Breeding means to produce descendants that are on an average better than their parents. As the parents just pass on the genotype, the selection shall be made on the basis of the genetical predisposition and not on the basis of the observed performances/ traits.
The Agriculture Law in Switzerland provides an independent animal breeding. The federal government supports breeders in their ambitions for an economical, qualitatively high-standing and environmentally compatible production.
At the end of the 18th century, the focus of cattle breeding in Switzerland was placed on the improvement of breeding bulls with regard to the systematic support. The development of local cattle breeding cooperatives as well as cattle breeding associations on national level started in the last quarter of the 19th century. They continued to follow these objectives. Herd-books and breeding registers were introduced. Fitness, performance, conformation and multiple usages within the breeds ranked among the primary breeding aims until the middle of the 20th century. Dairy or beef breeds have frequently complemented the multi-purpose breeds since the end of the 20th century, whereby AI has been fully established from about 1960. A short time before, the stock control by official milk recorders had been introduced. Since 1980, with the possibility of embryo transfer as well as with the help of genomic selection in recent years, further progress and development in cattle breeding has been achieved. The Swiss stock movement database for all cattle breeds exists since 1999.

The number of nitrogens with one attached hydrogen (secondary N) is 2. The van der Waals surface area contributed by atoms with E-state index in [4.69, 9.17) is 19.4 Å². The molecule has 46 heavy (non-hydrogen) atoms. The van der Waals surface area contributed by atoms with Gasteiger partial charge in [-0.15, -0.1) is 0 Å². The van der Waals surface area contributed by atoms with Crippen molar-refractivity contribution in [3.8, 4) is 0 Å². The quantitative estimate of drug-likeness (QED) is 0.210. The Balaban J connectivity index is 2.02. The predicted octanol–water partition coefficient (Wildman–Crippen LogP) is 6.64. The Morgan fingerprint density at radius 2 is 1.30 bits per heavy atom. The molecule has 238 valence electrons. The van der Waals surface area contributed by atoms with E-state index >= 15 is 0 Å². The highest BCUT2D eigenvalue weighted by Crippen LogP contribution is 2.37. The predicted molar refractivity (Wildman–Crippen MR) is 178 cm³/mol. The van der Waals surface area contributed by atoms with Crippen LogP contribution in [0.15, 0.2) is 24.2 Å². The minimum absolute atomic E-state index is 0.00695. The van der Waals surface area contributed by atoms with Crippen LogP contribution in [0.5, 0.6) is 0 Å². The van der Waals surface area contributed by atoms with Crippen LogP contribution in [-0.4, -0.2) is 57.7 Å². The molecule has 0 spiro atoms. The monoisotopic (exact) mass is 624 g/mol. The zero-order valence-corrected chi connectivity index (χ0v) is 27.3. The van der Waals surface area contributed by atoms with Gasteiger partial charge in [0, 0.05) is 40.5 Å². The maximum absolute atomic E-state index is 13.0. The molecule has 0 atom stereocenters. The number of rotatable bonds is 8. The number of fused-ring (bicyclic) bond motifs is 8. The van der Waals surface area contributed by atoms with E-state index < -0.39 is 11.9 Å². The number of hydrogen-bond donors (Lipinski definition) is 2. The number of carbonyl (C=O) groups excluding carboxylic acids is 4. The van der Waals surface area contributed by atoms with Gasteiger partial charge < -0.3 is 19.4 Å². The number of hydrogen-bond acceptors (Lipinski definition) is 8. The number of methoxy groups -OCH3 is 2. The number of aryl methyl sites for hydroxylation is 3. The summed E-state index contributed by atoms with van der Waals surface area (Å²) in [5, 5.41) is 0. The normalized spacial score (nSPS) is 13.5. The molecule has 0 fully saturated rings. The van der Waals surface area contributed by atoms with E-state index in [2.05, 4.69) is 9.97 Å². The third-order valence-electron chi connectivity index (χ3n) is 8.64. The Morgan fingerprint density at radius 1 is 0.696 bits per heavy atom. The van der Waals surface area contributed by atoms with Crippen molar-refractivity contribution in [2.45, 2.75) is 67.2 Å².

Approved cattle breeding organisations in Switzerland are: swissherdbook, Holstein Switzerland, Braunvieh Schweiz, Mutterkuh Schweiz (Suckler Cow Switzerland) and Swiss Breeding Association of Eringer.